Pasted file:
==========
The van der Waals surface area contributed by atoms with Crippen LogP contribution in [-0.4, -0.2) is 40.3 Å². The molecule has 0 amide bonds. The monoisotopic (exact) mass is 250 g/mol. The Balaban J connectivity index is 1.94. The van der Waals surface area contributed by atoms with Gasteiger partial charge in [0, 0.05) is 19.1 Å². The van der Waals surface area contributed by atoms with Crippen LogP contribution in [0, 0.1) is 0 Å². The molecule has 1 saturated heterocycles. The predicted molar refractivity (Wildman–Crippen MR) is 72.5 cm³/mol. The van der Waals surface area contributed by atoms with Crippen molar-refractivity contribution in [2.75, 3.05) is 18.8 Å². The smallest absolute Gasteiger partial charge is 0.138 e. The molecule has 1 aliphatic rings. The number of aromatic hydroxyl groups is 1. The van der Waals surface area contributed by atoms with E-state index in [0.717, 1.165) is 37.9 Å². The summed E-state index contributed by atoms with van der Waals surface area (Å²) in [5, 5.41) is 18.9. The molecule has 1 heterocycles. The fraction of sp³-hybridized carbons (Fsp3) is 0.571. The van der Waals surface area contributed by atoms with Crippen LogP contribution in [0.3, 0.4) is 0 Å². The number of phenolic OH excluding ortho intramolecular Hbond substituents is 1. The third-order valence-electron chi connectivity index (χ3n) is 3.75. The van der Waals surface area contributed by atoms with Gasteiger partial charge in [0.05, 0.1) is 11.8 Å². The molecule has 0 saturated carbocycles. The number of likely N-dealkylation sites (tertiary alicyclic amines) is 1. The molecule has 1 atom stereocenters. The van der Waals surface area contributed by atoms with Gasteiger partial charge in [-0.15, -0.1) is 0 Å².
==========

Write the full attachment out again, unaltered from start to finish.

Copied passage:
The van der Waals surface area contributed by atoms with Crippen LogP contribution in [-0.4, -0.2) is 40.3 Å². The molecule has 0 amide bonds. The monoisotopic (exact) mass is 250 g/mol. The Balaban J connectivity index is 1.94. The van der Waals surface area contributed by atoms with Gasteiger partial charge in [0, 0.05) is 19.1 Å². The van der Waals surface area contributed by atoms with Crippen LogP contribution in [0, 0.1) is 0 Å². The molecule has 1 saturated heterocycles. The predicted molar refractivity (Wildman–Crippen MR) is 72.5 cm³/mol. The van der Waals surface area contributed by atoms with Crippen molar-refractivity contribution in [2.75, 3.05) is 18.8 Å². The smallest absolute Gasteiger partial charge is 0.138 e. The molecule has 1 aliphatic rings. The number of aromatic hydroxyl groups is 1. The van der Waals surface area contributed by atoms with E-state index in [0.717, 1.165) is 37.9 Å². The summed E-state index contributed by atoms with van der Waals surface area (Å²) in [5, 5.41) is 18.9. The molecule has 1 heterocycles. The fraction of sp³-hybridized carbons (Fsp3) is 0.571. The van der Waals surface area contributed by atoms with Crippen LogP contribution in [0.3, 0.4) is 0 Å². The number of phenolic OH excluding ortho intramolecular Hbond substituents is 1. The third-order valence-electron chi connectivity index (χ3n) is 3.75. The van der Waals surface area contributed by atoms with Gasteiger partial charge in [0.05, 0.1) is 11.8 Å². The molecule has 0 saturated carbocycles. The number of likely N-dealkylation sites (tertiary alicyclic amines) is 1. The molecule has 1 atom stereocenters. The van der Waals surface area contributed by atoms with Gasteiger partial charge in [-0.15, -0.1) is 0 Å².